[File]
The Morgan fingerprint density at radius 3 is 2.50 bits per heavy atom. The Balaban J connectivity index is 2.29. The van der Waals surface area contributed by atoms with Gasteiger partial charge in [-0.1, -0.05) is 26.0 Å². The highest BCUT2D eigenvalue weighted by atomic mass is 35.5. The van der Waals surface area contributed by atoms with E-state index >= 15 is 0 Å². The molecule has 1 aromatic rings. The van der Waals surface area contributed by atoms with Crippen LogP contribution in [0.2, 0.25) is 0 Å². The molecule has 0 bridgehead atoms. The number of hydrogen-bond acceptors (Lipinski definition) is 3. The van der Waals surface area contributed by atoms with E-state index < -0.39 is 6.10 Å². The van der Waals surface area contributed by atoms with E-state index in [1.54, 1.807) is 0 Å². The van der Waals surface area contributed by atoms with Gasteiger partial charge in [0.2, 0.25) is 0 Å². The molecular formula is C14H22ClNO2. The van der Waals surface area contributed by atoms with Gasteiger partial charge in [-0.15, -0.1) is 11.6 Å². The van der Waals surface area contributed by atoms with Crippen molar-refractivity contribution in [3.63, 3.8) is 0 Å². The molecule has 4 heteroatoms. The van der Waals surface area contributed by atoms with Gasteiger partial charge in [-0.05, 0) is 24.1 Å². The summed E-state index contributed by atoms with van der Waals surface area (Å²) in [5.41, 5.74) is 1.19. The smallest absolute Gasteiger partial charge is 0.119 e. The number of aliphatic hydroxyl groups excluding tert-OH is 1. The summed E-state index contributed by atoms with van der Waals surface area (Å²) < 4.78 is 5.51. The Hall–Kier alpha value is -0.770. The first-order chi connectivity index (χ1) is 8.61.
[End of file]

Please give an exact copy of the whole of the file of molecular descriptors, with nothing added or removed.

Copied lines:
The Morgan fingerprint density at radius 3 is 2.50 bits per heavy atom. The Balaban J connectivity index is 2.29. The van der Waals surface area contributed by atoms with Gasteiger partial charge in [-0.1, -0.05) is 26.0 Å². The highest BCUT2D eigenvalue weighted by atomic mass is 35.5. The van der Waals surface area contributed by atoms with E-state index >= 15 is 0 Å². The molecule has 1 aromatic rings. The van der Waals surface area contributed by atoms with Crippen LogP contribution in [0.2, 0.25) is 0 Å². The molecule has 0 bridgehead atoms. The number of hydrogen-bond acceptors (Lipinski definition) is 3. The van der Waals surface area contributed by atoms with E-state index < -0.39 is 6.10 Å². The van der Waals surface area contributed by atoms with E-state index in [1.54, 1.807) is 0 Å². The van der Waals surface area contributed by atoms with Gasteiger partial charge in [0.2, 0.25) is 0 Å². The molecular formula is C14H22ClNO2. The van der Waals surface area contributed by atoms with Gasteiger partial charge in [-0.15, -0.1) is 11.6 Å². The van der Waals surface area contributed by atoms with Crippen molar-refractivity contribution in [3.63, 3.8) is 0 Å². The molecule has 4 heteroatoms. The van der Waals surface area contributed by atoms with Gasteiger partial charge in [-0.05, 0) is 24.1 Å². The summed E-state index contributed by atoms with van der Waals surface area (Å²) in [5.41, 5.74) is 1.19. The smallest absolute Gasteiger partial charge is 0.119 e. The number of aliphatic hydroxyl groups excluding tert-OH is 1. The summed E-state index contributed by atoms with van der Waals surface area (Å²) < 4.78 is 5.51. The Hall–Kier alpha value is -0.770. The first-order chi connectivity index (χ1) is 8.61.